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Needham-Schroeder Protocol 1) Alice → T rent 2) T rent → Alice 3) Alice → Bob 4) Bob → Alice 5) Alice → Bob

: : : : :

{Alice + Bob + rand1 } {Alice+Bob+rand1 +KAB +{Alice+KAB }KBT }KAT {Alice + KAB }KBT {rand2 }KAB {rand2 − 1}KAB ticket

• NS protocol is the basis for many authentication and key agreement systems, e.g., Kerberos • Addresses the problems in the preceding protocol – – – –

Use of rand1 ensures that Alice is not receiving replay Use of rand2 ensures that Bob is not receiving replay Alice is authenticated by ticket Specification of identities of Alice and Bob in request and ticket ensure that no ambiguity in identity (mutual auth.)

CSE543 Computer CSE497b Introduction (and to Network) ComputerSecurity and Network - Fall 2005 Security - Professor - Spring McDaniel 2007 - Professor Jaeger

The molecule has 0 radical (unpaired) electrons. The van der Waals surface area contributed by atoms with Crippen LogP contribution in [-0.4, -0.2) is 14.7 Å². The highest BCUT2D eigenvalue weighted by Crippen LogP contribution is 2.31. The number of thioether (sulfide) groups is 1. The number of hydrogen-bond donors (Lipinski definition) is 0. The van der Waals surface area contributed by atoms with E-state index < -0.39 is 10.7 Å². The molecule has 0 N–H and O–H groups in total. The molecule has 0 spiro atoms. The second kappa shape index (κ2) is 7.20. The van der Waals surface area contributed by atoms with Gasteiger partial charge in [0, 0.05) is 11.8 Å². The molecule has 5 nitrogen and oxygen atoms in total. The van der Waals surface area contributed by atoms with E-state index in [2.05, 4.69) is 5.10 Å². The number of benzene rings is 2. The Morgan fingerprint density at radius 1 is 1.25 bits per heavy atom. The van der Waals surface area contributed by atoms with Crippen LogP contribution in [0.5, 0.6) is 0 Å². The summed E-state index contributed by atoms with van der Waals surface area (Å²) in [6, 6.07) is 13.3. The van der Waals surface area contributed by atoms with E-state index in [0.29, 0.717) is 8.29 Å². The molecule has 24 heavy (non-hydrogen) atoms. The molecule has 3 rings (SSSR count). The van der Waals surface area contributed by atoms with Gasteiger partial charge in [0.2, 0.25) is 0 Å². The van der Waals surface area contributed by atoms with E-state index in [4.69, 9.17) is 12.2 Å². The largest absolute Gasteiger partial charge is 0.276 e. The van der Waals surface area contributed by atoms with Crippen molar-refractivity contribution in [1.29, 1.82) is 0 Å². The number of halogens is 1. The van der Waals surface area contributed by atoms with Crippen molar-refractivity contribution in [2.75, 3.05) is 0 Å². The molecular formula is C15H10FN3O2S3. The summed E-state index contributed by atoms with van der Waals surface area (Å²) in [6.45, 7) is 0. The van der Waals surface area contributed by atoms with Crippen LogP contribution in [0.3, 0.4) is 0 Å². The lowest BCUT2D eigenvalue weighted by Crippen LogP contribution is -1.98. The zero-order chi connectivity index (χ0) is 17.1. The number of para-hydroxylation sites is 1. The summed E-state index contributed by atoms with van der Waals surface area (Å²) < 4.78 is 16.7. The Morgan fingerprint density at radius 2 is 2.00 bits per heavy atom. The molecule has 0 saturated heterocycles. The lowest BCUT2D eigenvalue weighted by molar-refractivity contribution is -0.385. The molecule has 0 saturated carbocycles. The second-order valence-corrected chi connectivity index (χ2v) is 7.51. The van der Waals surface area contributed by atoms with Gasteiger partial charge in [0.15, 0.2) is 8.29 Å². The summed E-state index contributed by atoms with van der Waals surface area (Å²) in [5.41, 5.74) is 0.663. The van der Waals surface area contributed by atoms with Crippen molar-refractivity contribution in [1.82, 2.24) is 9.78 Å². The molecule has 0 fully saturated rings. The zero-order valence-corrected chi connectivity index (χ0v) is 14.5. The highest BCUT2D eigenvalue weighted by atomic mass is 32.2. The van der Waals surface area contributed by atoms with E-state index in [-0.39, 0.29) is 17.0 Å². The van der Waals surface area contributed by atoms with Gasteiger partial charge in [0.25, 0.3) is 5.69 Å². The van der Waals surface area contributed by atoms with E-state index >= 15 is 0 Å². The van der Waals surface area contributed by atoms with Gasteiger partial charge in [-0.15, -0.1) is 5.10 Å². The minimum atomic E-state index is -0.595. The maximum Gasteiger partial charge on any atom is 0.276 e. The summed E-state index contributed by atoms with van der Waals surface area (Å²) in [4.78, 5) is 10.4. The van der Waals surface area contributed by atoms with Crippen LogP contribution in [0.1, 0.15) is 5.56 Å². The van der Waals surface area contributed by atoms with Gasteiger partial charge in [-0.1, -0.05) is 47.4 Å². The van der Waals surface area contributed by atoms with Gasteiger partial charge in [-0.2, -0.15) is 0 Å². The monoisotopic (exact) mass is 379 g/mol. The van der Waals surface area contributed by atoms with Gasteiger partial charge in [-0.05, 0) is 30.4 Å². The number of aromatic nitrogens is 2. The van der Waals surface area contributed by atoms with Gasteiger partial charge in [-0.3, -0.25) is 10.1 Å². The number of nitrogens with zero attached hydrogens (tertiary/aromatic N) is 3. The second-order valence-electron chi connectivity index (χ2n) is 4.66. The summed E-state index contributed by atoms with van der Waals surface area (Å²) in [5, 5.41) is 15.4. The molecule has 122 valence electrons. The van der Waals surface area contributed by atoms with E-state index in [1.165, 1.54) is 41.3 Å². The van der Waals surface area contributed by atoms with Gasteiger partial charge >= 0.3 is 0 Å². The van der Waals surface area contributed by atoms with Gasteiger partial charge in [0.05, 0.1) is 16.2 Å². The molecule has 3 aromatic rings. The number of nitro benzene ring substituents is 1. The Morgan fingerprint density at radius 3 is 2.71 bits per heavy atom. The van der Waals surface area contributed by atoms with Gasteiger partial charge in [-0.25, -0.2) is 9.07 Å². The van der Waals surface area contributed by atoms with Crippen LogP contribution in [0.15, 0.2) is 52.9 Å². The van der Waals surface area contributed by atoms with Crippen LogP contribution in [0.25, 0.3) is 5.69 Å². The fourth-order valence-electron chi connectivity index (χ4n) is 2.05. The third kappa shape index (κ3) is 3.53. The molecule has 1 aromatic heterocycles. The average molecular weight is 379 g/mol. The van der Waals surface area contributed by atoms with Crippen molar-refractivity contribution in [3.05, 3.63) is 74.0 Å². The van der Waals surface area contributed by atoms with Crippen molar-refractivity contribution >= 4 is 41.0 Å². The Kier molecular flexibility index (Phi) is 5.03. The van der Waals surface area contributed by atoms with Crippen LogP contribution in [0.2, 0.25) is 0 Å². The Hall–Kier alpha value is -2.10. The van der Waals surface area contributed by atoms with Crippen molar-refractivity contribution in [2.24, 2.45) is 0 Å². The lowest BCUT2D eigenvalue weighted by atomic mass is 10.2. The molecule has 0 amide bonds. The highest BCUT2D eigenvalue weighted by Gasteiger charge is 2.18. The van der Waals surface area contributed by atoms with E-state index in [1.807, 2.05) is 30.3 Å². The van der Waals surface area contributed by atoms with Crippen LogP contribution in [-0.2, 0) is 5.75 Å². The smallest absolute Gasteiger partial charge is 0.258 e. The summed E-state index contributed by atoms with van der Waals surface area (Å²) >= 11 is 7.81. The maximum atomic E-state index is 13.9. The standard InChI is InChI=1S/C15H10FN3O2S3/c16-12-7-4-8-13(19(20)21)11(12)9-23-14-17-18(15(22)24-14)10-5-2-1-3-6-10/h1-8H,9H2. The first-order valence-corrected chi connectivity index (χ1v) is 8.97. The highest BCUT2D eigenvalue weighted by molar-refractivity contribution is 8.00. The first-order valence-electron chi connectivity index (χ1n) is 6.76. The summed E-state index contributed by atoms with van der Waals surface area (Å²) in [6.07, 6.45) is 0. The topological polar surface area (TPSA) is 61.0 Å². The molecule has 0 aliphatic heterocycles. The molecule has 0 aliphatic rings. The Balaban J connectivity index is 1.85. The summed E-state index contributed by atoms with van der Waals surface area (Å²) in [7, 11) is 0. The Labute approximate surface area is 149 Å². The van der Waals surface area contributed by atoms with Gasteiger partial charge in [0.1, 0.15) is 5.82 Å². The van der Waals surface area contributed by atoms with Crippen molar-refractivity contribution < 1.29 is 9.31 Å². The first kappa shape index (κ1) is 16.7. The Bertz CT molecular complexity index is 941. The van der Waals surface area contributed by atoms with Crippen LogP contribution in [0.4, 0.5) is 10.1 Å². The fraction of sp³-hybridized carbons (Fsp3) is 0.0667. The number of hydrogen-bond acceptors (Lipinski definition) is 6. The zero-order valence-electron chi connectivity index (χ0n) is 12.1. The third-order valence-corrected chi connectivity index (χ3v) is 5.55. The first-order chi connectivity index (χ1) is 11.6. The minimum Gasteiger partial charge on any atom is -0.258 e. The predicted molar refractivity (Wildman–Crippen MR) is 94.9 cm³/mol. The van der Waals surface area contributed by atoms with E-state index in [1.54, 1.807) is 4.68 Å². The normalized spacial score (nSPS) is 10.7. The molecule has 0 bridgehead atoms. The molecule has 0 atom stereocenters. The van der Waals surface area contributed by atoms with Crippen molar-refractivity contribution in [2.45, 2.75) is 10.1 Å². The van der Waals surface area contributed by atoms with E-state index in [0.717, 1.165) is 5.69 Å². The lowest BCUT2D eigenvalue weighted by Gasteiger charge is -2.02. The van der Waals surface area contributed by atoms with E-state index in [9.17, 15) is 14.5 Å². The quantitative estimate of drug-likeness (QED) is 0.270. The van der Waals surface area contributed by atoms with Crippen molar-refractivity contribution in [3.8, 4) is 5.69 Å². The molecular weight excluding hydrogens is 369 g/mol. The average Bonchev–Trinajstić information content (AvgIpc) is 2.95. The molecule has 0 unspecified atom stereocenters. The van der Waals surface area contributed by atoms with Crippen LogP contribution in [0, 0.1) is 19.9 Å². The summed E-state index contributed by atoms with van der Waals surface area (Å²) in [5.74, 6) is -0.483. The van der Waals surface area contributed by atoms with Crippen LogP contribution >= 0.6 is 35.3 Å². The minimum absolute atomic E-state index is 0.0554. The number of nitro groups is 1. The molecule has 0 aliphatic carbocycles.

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Authentication Systems • Lectures 9 + 10; Perlman Chapters 13 + 15 • Kerberos – – – –

Principals: KDC, TGT, Client, Service Concepts: tickets and authenticators Relationship to Needham-Schroeder Trust

• SSH – Basic protocol, Trust

• PKI – Purpose, Verification protocol

• PAM – Purpose, architecture CSE497b Introduction to Computer (and Network) Security - Spring 2007 - Professor Jaeger

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Kerberos: What to know 1) Alice → T rent 2) T rent → Alice 3) Alice → Bob 4) Bob → Alice 5) Alice → Bob

: : : : :

{Alice + Bob + rand1 } {Alice+Bob+rand1 +KAB +{Alice+KAB }KBT }KAT {Alice + KAB }KBT {rand2 }KAB Bob’s Ticket Alice’s Ticket {rand2 − 1}KAB

• Kerberos Properties

Replaced by single “authenticator” message {time}KAB